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Climate Forecasts Boosted West African Floods Response

Dec 5th, 2012 | By
The early warning, early action strategy improved flood responses in West Africa-Flickr/Stig Nygaard




Scidev.net: Climate forecasting in an early-warning strategy led to fewer deaths and more efficient disaster management for floods that took place in West Africa in 2008, a study reports. It was the first time seasonal climate data in an ‘early warning, early action’ (EWEA) system had been deployed for flood response in the region, enabling

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Citizen Scientists Help Map Mangroves From Qatar To Brazil

Dec 4th, 2012 | By
citizen scientists cop18




CoP 18: Smartphone technology brings public and researchers together to study nature. It came from a simple idea to help exchange students communicate effectively with each other. When a group of students on a Qatar Foundation International (QFI) exchange programme to Doha had difficulty communicating with their Qatari counterparts, the programme organisers came up with

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A Conversation With: India’s Chief Climate Change Negotiator

Dec 4th, 2012 | By
India’s chief climate change negotiator, Meera Mehrishi. Photo: Betwa Sharma




The NewYork Times: With one week left for the U.N. climate change talks to conclude, developed and developing countries remain at odds on how to solve the crisis being linked to the recent spate of extreme weather events that have claimed lives and destroyed property worth billions of dollar. India has agreed to a take

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Global Water Crisis: Seen From The First Himalayan Glacial Trickle

Dec 3rd, 2012 | By
111910_0543_Pollutionin1.png




Global water crisis: Reporter William Wheeler talks about water stress from the effects of climate change high in the Himalayas where India and Pakistan’s great rivers start to Haiti’s fresh-water pollution. In the Nepalese Himalayas in 2009, I trekked into the Langtang Valley, just short of the Tibetan border, and to a village of empty

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Mountain Day At Doha

Nov 30th, 2012 | By
mountain day-2




ICIMOD: Mountain Day is organized each year during the Conference of the Parties (COP) of the United Nations Framework Convention on Climate Change (UNFCCC) to: Bring attention to the vulnerability of mountain ecosystems and mountain people to climate change impacts and discuss the options for adaptation and resilience building; Promote better understanding of the role

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Pakistan Ranks Third In Climate-Risk Index 2013

Nov 29th, 2012 | By
Pakistan indigenous people




  Pakistan Today: Despite severe flooding in 2011, Pakistan managed to drop itself from first last year, to third position this year in the league table for countries that were worst hit by extreme weather events in 2011, according to a ‘climate risk index 2013’ published here on Tuesday. In 2011, the ranking of the

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Space Age Science Used To Help Sustain Earth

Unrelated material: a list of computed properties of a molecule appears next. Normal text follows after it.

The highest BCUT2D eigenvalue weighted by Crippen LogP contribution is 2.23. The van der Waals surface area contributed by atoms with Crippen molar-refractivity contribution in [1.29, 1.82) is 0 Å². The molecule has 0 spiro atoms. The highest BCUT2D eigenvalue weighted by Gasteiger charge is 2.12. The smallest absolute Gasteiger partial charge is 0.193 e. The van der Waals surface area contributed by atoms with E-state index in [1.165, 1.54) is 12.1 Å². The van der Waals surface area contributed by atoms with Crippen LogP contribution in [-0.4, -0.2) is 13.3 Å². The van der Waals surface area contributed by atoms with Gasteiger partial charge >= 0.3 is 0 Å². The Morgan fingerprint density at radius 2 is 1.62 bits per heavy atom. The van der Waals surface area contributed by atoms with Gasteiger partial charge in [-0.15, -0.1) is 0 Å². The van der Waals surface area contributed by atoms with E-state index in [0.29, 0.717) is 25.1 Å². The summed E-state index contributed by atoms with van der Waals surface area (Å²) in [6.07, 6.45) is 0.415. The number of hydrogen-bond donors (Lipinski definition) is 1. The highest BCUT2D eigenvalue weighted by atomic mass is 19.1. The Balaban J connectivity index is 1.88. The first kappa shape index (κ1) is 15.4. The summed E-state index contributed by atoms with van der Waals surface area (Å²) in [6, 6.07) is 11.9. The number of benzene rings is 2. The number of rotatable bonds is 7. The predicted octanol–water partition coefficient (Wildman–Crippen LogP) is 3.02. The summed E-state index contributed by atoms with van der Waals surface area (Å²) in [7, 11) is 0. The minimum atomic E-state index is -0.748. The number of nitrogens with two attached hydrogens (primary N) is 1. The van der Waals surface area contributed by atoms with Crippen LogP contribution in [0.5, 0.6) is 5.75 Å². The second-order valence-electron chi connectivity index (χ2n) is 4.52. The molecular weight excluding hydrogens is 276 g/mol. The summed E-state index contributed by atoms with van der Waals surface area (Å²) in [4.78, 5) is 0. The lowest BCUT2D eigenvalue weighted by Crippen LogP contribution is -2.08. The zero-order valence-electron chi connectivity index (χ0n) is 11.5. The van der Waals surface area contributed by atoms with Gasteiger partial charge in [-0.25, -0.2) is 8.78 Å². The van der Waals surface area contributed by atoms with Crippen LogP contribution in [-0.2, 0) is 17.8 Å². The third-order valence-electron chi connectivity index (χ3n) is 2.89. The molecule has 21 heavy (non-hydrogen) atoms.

Nov 29th, 2012 | By
Cop18spacecommunication




CoP18: Technology used to search for water on Mars is being used to search for reserves. Space technology that was used to search for water on Mars is now being used closer to home. The Kuwait Institute for Scientific Research and NASA have used equipment designed to search for signs of life on Mars to

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Climate Change Talks: What Are The Goals In Qatar

Nov 27th, 2012 | By
Christiana Figueres, Executive Secretary of the United Nations Framework Convention on Climate Change (UNFCCC) at the opening session of the climate change conference in Doha, Qatar, Monday, Nov. 26, 2012. (AP Photo/Osama Faisal)




The Christian Science Monitor: UN talks for a new pact to curb greenhouse emissions and slow climate change are underway in Qatar. Negotiators hope to extend the Kyoto Protocol. The concentration of greenhouse gases such as carbon dioxide has jumped 20 percent since 2000, according to a U.N. report released last week. United Nations talks

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The Planet’s Thermostat Moves To Doha

Nov 27th, 2012 | By
A family walks along the beach in the North Atlantic Autonomous Region, in northeastern Nicaragua. Credit: Germán Miranda/IPS




IPS: Qatar, a major oil-producing country, is hosting the latest round of UN climate talks, where the world’s countries will need to negotiate measurable targets to keep global warming under control. The upcoming United Nations climate talks may have a renewed sense of urgency with a new World Bank report warning that the planet is

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Strengthening Disaster Risk Reduction In CCA At COP18

Nov 26th, 2012 | By
UNISDR-drr photo




UNISDR: This paper provides key messages on climate change adaptation and disaster risk reduction with the intent of strengthening disaster risk reduction in key climate change adaptation agendas at the UNFCCC COP18. Previous COPs have adopted a number of decisions linking disaster risk reduction to climate change adaptation. These decisions include the Adaptation Committee and

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Polluted Ganges A Major Source Of Cancer In India